This is Part 2 of a four-part tutorial in using Alveo. You can find the outline of the tutorial, and links to the other three parts on the Tutorials page. This Part will cover the basics of Galaxy, including importing Alveo lists into Galaxy, and using histories.
Galaxy is an online workbench originally designed for bioinformatics, that allows you to run data through tools stored on the cloud. Galaxy is used by a number of other disciplines such as astronomy and economics, as it is a very powerful workflow engine that allows researchers to define their own data manipulation and analytical tools. The version of Galaxy that we use in Alveo contains tools that have been specifically designed for language, speech, video or text analysis.
You can think of Alveo as a scientific laboratory, with data sitting in filing cabinets and drawers. Galaxy is another part of the laboratory that contains the equipment and machinery that you use to experiment on your data. In order to experiment, you need to find the right data first, and then carry it over to the workbench where all the equipment is located.
This part of the tutorial involves using your Alveo data lists in Galaxy, and using the Galaxy tools to concatenate and rename files, as well as using histories to track your steps.
You can access Galaxy via the link at the top of the page in Alveo or via the URL .
The first time you attempt to use Galaxy, you should create an account. This account is different from your account on Alveo. After you have given Galaxy an email address, a password and an account name, you will be logged in. You can do some things without an account, but if you want to keep track of your data and saved workflows, you will need to login.
Galaxy is a workbench for running tools over data; to do some work we need to have some data on the Galaxy server. You can upload data from your own computer directly to Galaxy or you can get data from Alveo using the tools provided.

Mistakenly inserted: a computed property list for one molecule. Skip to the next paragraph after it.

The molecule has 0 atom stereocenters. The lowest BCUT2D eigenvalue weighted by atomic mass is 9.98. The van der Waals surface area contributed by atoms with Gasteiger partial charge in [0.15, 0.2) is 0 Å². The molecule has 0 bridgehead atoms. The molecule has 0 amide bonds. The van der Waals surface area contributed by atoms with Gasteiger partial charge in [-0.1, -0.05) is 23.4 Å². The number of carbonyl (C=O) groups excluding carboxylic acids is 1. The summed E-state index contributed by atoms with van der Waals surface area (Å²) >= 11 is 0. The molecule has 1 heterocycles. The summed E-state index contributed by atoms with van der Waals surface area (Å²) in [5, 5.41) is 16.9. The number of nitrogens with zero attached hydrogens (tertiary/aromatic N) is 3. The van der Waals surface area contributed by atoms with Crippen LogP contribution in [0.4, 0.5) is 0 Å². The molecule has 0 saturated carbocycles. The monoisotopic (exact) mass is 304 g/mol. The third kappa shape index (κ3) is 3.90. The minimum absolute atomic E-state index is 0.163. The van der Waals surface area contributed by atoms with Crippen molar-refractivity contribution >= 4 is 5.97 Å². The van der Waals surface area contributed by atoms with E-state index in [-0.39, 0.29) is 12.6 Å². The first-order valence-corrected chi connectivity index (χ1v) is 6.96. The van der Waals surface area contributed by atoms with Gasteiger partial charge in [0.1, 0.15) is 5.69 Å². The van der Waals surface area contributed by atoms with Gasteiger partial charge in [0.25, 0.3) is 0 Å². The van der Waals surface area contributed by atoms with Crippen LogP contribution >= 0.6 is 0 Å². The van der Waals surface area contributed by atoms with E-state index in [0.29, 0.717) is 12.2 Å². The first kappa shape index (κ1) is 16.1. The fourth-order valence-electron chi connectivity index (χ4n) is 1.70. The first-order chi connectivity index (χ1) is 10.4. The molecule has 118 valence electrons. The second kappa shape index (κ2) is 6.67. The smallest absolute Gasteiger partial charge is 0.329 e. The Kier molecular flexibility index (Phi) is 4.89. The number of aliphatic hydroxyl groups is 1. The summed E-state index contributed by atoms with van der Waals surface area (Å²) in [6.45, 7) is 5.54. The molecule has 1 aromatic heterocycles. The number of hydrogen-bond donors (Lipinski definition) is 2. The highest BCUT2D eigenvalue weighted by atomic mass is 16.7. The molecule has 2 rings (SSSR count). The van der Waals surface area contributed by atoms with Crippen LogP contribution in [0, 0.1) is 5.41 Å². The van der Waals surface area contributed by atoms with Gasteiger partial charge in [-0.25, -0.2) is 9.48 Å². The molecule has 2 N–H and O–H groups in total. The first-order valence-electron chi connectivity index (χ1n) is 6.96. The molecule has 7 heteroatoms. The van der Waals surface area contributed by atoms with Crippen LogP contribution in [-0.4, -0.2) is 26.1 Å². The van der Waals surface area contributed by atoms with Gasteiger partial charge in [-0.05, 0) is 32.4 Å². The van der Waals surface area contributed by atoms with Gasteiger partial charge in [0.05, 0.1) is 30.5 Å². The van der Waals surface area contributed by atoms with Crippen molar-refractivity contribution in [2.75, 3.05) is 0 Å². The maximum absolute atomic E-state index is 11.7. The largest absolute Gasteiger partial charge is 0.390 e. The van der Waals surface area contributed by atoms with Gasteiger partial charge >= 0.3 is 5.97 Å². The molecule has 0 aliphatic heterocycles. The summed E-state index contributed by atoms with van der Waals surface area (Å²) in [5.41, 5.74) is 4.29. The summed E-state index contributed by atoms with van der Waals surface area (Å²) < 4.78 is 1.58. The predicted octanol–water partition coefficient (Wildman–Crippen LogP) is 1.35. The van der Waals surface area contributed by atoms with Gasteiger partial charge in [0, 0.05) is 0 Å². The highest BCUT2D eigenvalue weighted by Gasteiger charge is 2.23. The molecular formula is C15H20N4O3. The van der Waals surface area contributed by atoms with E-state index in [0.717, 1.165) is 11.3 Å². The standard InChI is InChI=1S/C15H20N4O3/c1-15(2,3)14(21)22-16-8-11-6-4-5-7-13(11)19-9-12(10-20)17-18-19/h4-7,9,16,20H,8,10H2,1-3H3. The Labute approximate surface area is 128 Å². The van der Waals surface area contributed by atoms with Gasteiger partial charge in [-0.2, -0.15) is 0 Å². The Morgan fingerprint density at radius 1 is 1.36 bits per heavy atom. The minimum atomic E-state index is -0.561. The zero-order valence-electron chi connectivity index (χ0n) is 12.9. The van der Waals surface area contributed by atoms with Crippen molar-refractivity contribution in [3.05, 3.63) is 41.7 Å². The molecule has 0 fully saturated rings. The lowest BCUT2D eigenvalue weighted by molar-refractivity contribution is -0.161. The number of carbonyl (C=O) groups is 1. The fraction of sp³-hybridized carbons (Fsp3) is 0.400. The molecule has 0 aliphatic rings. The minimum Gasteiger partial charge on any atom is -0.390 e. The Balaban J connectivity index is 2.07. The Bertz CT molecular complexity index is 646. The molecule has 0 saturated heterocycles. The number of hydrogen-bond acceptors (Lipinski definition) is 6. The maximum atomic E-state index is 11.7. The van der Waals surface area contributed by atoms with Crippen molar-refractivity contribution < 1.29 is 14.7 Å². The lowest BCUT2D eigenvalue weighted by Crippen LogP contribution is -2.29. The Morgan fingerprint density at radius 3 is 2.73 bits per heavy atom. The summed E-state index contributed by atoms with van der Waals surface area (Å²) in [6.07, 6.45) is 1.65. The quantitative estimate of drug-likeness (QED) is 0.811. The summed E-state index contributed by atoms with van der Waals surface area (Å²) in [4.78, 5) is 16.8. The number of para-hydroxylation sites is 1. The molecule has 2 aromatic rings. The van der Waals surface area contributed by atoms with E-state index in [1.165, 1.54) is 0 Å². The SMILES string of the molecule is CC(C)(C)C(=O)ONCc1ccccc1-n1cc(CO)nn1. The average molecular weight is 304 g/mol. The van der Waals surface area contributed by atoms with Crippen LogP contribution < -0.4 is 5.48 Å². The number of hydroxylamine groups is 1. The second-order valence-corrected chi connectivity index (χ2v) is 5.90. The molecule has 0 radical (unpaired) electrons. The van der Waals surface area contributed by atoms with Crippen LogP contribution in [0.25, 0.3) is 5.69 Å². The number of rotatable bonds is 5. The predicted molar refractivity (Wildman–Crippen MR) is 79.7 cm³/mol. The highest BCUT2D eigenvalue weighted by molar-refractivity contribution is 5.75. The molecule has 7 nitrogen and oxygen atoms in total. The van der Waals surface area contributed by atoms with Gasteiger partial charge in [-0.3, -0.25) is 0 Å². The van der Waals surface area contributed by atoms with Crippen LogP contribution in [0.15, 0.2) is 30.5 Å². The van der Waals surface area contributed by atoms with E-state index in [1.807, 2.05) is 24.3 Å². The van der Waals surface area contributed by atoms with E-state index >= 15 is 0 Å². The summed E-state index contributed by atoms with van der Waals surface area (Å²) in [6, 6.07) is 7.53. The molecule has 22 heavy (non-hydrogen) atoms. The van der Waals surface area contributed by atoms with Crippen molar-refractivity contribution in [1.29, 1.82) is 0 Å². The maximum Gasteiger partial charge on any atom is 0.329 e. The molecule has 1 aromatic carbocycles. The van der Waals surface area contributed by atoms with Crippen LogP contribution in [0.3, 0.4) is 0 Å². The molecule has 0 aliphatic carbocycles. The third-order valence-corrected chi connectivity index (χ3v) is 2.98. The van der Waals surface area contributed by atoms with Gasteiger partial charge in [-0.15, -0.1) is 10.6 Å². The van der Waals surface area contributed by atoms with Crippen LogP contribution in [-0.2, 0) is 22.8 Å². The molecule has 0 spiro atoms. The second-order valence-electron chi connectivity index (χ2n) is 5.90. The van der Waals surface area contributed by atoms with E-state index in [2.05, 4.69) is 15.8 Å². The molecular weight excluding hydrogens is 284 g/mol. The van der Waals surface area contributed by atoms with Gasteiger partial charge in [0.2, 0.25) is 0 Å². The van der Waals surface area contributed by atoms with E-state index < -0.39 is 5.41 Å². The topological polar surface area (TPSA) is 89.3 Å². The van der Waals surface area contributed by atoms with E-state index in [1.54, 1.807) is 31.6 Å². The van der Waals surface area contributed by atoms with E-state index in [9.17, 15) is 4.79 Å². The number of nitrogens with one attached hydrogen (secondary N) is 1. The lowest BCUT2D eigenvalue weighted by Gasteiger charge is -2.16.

The main way to get data from Alveo is to create an Item List on Alveo with the data you want to work with, then use the Alveo tools in Galaxy to get the data. The following video illustrates how to do this to get some audio files into Galaxy.
There is also a special purpose tool that will query the Austalk collection to find the hVd words for a given speaker. This has been designed for a particular workflow (generating vowel plots) and is an example of the kind of special purpose tool that is relatively easy to make for Galaxy. The following video illustrates the use of this tool.
When Galaxy performs a task, it runs in the background, allowing you to do other things. It lets you know the progress with an entry in the history viewer, located in the right-hand sidebar.
When a job has completed, it will turn green in the history. It will also produce more than just the single output file. You can click on the file names to see the details and, in the case of text documents, a preview of the text. In order to see the full text, click the eye icon. Next to the eye icon is a pencil icon, which is for editing the attributes of the dataset, including its name.
You can also download files from the Galaxy workbench. This may be helpful later in the process after you have used Alveo and Galaxy to analyse and compute your data, if you want to download your results. To download, select a file in the history by clicking it, and notice that a few more options become available. One of these, represented by an icon of a floppy disk, is for downloading the file to your computer.
The history pane, on the right of the screen, lists all your previous steps and contains all output files from any jobs you run. You can also create more histories and rename them, and when you run workflows (which you will learn in Part 4) you can tell Galaxy to output the data to a new history. Different histories are a good way to manage different projects and data sources within Galaxy.
It is also possible to move or copy datasets from one history to another, or move them into a new history, by selecting Copy datasets from the gear icon in the history sidebar.
Proceed to Part 3: Tools.